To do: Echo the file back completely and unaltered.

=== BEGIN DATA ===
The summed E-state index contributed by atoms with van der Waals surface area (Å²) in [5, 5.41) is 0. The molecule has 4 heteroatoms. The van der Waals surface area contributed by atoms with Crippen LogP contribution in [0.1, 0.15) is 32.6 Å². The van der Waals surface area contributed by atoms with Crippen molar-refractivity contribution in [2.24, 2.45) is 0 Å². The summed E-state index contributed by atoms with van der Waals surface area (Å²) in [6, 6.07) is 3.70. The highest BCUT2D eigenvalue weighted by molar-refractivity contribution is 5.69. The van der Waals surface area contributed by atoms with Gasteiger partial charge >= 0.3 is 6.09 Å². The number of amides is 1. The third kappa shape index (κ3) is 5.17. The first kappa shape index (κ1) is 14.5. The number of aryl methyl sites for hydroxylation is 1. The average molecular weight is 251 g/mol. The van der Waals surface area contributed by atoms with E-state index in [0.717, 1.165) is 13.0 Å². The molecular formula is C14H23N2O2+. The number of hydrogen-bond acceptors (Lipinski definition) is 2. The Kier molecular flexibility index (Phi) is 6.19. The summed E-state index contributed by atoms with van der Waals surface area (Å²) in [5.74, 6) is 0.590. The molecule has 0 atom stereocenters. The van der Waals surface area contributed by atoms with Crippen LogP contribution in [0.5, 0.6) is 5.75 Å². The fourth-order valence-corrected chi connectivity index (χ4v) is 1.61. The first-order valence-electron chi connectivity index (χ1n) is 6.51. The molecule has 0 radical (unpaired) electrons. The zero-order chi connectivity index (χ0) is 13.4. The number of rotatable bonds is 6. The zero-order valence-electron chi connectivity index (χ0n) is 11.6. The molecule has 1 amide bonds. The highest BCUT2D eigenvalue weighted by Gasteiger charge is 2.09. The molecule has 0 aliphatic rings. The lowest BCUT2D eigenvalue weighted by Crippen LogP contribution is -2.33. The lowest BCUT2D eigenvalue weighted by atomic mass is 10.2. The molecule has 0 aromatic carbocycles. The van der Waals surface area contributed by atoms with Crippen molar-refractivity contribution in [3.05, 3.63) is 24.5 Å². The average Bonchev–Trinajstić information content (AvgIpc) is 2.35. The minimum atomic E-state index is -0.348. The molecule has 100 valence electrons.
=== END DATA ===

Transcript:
The summed E-state index contributed by atoms with van der Waals surface area (Å²) in [5, 5.41) is 0. The molecule has 4 heteroatoms. The van der Waals surface area contributed by atoms with Crippen LogP contribution in [0.1, 0.15) is 32.6 Å². The van der Waals surface area contributed by atoms with Crippen molar-refractivity contribution in [2.24, 2.45) is 0 Å². The summed E-state index contributed by atoms with van der Waals surface area (Å²) in [6, 6.07) is 3.70. The highest BCUT2D eigenvalue weighted by molar-refractivity contribution is 5.69. The van der Waals surface area contributed by atoms with Gasteiger partial charge >= 0.3 is 6.09 Å². The number of amides is 1. The third kappa shape index (κ3) is 5.17. The first kappa shape index (κ1) is 14.5. The number of aryl methyl sites for hydroxylation is 1. The average molecular weight is 251 g/mol. The van der Waals surface area contributed by atoms with E-state index in [0.717, 1.165) is 13.0 Å². The molecular formula is C14H23N2O2+. The number of hydrogen-bond acceptors (Lipinski definition) is 2. The Kier molecular flexibility index (Phi) is 6.19. The summed E-state index contributed by atoms with van der Waals surface area (Å²) in [5.74, 6) is 0.590. The molecule has 0 atom stereocenters. The van der Waals surface area contributed by atoms with Crippen LogP contribution in [0.5, 0.6) is 5.75 Å². The fourth-order valence-corrected chi connectivity index (χ4v) is 1.61. The first-order valence-electron chi connectivity index (χ1n) is 6.51. The molecule has 0 radical (unpaired) electrons. The zero-order chi connectivity index (χ0) is 13.4. The number of rotatable bonds is 6. The zero-order valence-electron chi connectivity index (χ0n) is 11.6. The molecule has 1 amide bonds. The highest BCUT2D eigenvalue weighted by Gasteiger charge is 2.09. The molecule has 0 aliphatic rings. The lowest BCUT2D eigenvalue weighted by Crippen LogP contribution is -2.33. The lowest BCUT2D eigenvalue weighted by atomic mass is 10.2. The molecule has 0 aromatic carbocycles. The van der Waals surface area contributed by atoms with Crippen molar-refractivity contribution in [3.05, 3.63) is 24.5 Å². The average Bonchev–Trinajstić information content (AvgIpc) is 2.35. The minimum atomic E-state index is -0.348. The molecule has 100 valence electrons.